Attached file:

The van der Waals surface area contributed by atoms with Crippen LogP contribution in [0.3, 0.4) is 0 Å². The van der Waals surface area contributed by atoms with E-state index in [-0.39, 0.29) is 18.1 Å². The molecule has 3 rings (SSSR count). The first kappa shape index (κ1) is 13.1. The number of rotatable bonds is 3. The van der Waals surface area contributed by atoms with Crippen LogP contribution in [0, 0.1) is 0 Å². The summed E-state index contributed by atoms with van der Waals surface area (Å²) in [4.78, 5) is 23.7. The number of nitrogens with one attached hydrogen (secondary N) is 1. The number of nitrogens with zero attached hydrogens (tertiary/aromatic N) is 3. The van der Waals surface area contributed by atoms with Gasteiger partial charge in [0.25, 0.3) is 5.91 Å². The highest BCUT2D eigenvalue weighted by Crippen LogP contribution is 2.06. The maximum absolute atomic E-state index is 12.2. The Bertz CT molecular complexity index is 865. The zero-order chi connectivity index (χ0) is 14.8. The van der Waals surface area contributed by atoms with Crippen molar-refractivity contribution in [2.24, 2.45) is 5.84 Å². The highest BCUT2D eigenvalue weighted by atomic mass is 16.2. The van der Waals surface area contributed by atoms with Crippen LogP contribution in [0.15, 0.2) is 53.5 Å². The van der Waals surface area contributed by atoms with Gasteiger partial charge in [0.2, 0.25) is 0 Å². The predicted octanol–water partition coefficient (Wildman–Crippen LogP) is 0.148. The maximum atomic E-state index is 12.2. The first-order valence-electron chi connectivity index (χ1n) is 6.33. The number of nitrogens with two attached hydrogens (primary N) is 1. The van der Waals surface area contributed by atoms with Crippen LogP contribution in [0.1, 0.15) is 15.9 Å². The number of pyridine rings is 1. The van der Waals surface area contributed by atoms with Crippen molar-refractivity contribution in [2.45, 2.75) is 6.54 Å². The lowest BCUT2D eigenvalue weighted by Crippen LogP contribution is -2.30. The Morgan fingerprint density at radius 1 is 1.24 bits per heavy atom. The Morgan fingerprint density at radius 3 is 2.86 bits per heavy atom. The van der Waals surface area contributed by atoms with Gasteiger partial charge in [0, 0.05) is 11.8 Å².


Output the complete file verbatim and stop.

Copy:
The van der Waals surface area contributed by atoms with Crippen LogP contribution in [0.3, 0.4) is 0 Å². The van der Waals surface area contributed by atoms with E-state index in [-0.39, 0.29) is 18.1 Å². The molecule has 3 rings (SSSR count). The first kappa shape index (κ1) is 13.1. The number of rotatable bonds is 3. The van der Waals surface area contributed by atoms with Crippen LogP contribution in [0, 0.1) is 0 Å². The summed E-state index contributed by atoms with van der Waals surface area (Å²) in [4.78, 5) is 23.7. The number of nitrogens with one attached hydrogen (secondary N) is 1. The number of nitrogens with zero attached hydrogens (tertiary/aromatic N) is 3. The van der Waals surface area contributed by atoms with Gasteiger partial charge in [0.25, 0.3) is 5.91 Å². The highest BCUT2D eigenvalue weighted by Crippen LogP contribution is 2.06. The maximum absolute atomic E-state index is 12.2. The Bertz CT molecular complexity index is 865. The zero-order chi connectivity index (χ0) is 14.8. The van der Waals surface area contributed by atoms with Crippen molar-refractivity contribution in [2.24, 2.45) is 5.84 Å². The highest BCUT2D eigenvalue weighted by atomic mass is 16.2. The van der Waals surface area contributed by atoms with Crippen LogP contribution in [0.15, 0.2) is 53.5 Å². The van der Waals surface area contributed by atoms with Gasteiger partial charge in [0.2, 0.25) is 0 Å². The predicted octanol–water partition coefficient (Wildman–Crippen LogP) is 0.148. The maximum atomic E-state index is 12.2. The first-order valence-electron chi connectivity index (χ1n) is 6.33. The number of nitrogens with two attached hydrogens (primary N) is 1. The van der Waals surface area contributed by atoms with Crippen LogP contribution in [0.1, 0.15) is 15.9 Å². The number of pyridine rings is 1. The van der Waals surface area contributed by atoms with Crippen molar-refractivity contribution in [2.45, 2.75) is 6.54 Å². The lowest BCUT2D eigenvalue weighted by Crippen LogP contribution is -2.30. The Morgan fingerprint density at radius 1 is 1.24 bits per heavy atom. The Morgan fingerprint density at radius 3 is 2.86 bits per heavy atom. The van der Waals surface area contributed by atoms with Gasteiger partial charge in [0, 0.05) is 11.8 Å².